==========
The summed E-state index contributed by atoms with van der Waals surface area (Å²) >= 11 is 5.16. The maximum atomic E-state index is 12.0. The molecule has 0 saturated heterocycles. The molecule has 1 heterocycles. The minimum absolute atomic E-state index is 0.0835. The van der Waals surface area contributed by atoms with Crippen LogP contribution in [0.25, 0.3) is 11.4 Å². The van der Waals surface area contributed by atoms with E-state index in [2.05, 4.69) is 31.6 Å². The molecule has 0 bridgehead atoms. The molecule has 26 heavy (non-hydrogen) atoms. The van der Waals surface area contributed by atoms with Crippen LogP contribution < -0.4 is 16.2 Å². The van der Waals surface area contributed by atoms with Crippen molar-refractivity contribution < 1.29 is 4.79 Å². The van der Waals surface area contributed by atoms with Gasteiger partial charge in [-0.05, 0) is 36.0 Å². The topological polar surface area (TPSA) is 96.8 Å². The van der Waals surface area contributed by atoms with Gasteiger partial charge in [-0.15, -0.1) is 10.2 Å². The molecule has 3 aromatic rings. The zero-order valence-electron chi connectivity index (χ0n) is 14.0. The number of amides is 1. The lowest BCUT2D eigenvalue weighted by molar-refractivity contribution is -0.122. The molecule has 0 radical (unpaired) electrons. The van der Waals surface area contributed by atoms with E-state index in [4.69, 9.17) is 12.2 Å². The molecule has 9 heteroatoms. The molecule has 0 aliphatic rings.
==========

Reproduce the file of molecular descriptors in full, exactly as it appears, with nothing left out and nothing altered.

The summed E-state index contributed by atoms with van der Waals surface area (Å²) >= 11 is 5.16. The maximum atomic E-state index is 12.0. The molecule has 0 saturated heterocycles. The molecule has 1 heterocycles. The minimum absolute atomic E-state index is 0.0835. The van der Waals surface area contributed by atoms with Crippen LogP contribution in [0.25, 0.3) is 11.4 Å². The van der Waals surface area contributed by atoms with E-state index in [2.05, 4.69) is 31.6 Å². The molecule has 0 bridgehead atoms. The molecule has 26 heavy (non-hydrogen) atoms. The van der Waals surface area contributed by atoms with Crippen LogP contribution < -0.4 is 16.2 Å². The van der Waals surface area contributed by atoms with Crippen molar-refractivity contribution < 1.29 is 4.79 Å². The van der Waals surface area contributed by atoms with Gasteiger partial charge in [-0.05, 0) is 36.0 Å². The topological polar surface area (TPSA) is 96.8 Å². The van der Waals surface area contributed by atoms with Gasteiger partial charge in [-0.15, -0.1) is 10.2 Å². The molecule has 3 aromatic rings. The zero-order valence-electron chi connectivity index (χ0n) is 14.0. The number of amides is 1. The lowest BCUT2D eigenvalue weighted by molar-refractivity contribution is -0.122. The molecule has 0 radical (unpaired) electrons. The van der Waals surface area contributed by atoms with E-state index in [4.69, 9.17) is 12.2 Å². The molecule has 9 heteroatoms. The molecule has 0 aliphatic rings.